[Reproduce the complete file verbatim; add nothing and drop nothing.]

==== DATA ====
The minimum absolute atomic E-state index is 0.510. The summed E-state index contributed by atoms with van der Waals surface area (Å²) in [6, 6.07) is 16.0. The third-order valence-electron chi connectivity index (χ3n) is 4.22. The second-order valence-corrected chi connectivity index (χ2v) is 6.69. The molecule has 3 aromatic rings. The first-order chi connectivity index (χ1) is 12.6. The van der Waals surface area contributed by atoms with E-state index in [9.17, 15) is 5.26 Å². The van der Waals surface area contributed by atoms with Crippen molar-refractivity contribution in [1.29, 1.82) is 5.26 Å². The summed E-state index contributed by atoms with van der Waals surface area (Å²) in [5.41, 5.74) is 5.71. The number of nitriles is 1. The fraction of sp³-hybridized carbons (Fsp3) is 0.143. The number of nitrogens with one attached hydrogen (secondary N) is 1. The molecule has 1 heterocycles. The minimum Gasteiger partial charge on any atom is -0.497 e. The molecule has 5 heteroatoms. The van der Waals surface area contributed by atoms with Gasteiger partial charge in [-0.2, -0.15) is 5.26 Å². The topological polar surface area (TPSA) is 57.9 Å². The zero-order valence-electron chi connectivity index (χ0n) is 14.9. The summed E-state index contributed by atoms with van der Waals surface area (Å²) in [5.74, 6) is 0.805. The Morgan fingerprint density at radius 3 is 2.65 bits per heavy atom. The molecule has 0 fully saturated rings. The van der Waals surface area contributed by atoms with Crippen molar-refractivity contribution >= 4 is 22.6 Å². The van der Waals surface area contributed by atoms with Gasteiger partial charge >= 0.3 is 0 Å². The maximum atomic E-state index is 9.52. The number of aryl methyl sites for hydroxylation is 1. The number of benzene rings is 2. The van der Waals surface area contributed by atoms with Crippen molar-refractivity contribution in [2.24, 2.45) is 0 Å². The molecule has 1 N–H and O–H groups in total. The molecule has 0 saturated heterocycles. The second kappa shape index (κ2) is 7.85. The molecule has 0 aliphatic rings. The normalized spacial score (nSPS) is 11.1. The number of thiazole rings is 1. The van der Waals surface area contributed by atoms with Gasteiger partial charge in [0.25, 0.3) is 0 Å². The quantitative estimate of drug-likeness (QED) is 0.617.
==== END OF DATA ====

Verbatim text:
The minimum absolute atomic E-state index is 0.510. The summed E-state index contributed by atoms with van der Waals surface area (Å²) in [6, 6.07) is 16.0. The third-order valence-electron chi connectivity index (χ3n) is 4.22. The second-order valence-corrected chi connectivity index (χ2v) is 6.69. The molecule has 3 aromatic rings. The first-order chi connectivity index (χ1) is 12.6. The van der Waals surface area contributed by atoms with E-state index in [9.17, 15) is 5.26 Å². The van der Waals surface area contributed by atoms with Crippen molar-refractivity contribution in [1.29, 1.82) is 5.26 Å². The summed E-state index contributed by atoms with van der Waals surface area (Å²) in [5.41, 5.74) is 5.71. The number of nitriles is 1. The fraction of sp³-hybridized carbons (Fsp3) is 0.143. The number of nitrogens with one attached hydrogen (secondary N) is 1. The molecule has 1 heterocycles. The minimum Gasteiger partial charge on any atom is -0.497 e. The molecule has 5 heteroatoms. The van der Waals surface area contributed by atoms with Gasteiger partial charge in [-0.2, -0.15) is 5.26 Å². The topological polar surface area (TPSA) is 57.9 Å². The zero-order valence-electron chi connectivity index (χ0n) is 14.9. The summed E-state index contributed by atoms with van der Waals surface area (Å²) in [5.74, 6) is 0.805. The Morgan fingerprint density at radius 3 is 2.65 bits per heavy atom. The molecule has 0 fully saturated rings. The van der Waals surface area contributed by atoms with Crippen molar-refractivity contribution >= 4 is 22.6 Å². The van der Waals surface area contributed by atoms with Gasteiger partial charge >= 0.3 is 0 Å². The maximum atomic E-state index is 9.52. The number of aryl methyl sites for hydroxylation is 1. The number of benzene rings is 2. The van der Waals surface area contributed by atoms with Crippen molar-refractivity contribution in [2.24, 2.45) is 0 Å². The molecule has 1 N–H and O–H groups in total. The molecule has 0 saturated heterocycles. The second kappa shape index (κ2) is 7.85. The molecule has 0 aliphatic rings. The normalized spacial score (nSPS) is 11.1. The number of thiazole rings is 1. The van der Waals surface area contributed by atoms with Gasteiger partial charge in [0.25, 0.3) is 0 Å². The quantitative estimate of drug-likeness (QED) is 0.617.